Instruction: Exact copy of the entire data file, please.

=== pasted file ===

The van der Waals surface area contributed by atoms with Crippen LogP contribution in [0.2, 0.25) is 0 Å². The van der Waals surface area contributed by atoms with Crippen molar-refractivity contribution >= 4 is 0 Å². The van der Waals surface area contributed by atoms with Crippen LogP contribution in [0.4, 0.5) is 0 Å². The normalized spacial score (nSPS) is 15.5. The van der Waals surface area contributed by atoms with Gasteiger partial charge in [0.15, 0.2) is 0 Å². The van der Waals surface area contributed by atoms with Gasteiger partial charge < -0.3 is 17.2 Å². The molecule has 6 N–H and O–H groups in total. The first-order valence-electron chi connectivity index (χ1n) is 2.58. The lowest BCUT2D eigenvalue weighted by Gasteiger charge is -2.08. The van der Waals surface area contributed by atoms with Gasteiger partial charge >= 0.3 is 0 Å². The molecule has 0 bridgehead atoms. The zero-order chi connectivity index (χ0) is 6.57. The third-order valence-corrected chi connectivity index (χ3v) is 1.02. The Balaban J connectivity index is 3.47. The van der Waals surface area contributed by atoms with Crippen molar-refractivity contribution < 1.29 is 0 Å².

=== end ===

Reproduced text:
The van der Waals surface area contributed by atoms with Crippen LogP contribution in [0.2, 0.25) is 0 Å². The van der Waals surface area contributed by atoms with Crippen molar-refractivity contribution >= 4 is 0 Å². The van der Waals surface area contributed by atoms with Crippen LogP contribution in [0.4, 0.5) is 0 Å². The normalized spacial score (nSPS) is 15.5. The van der Waals surface area contributed by atoms with Gasteiger partial charge in [0.15, 0.2) is 0 Å². The van der Waals surface area contributed by atoms with Gasteiger partial charge < -0.3 is 17.2 Å². The molecule has 6 N–H and O–H groups in total. The first-order valence-electron chi connectivity index (χ1n) is 2.58. The lowest BCUT2D eigenvalue weighted by Gasteiger charge is -2.08. The van der Waals surface area contributed by atoms with Gasteiger partial charge >= 0.3 is 0 Å². The molecule has 0 bridgehead atoms. The zero-order chi connectivity index (χ0) is 6.57. The third-order valence-corrected chi connectivity index (χ3v) is 1.02. The Balaban J connectivity index is 3.47. The van der Waals surface area contributed by atoms with Crippen molar-refractivity contribution < 1.29 is 0 Å².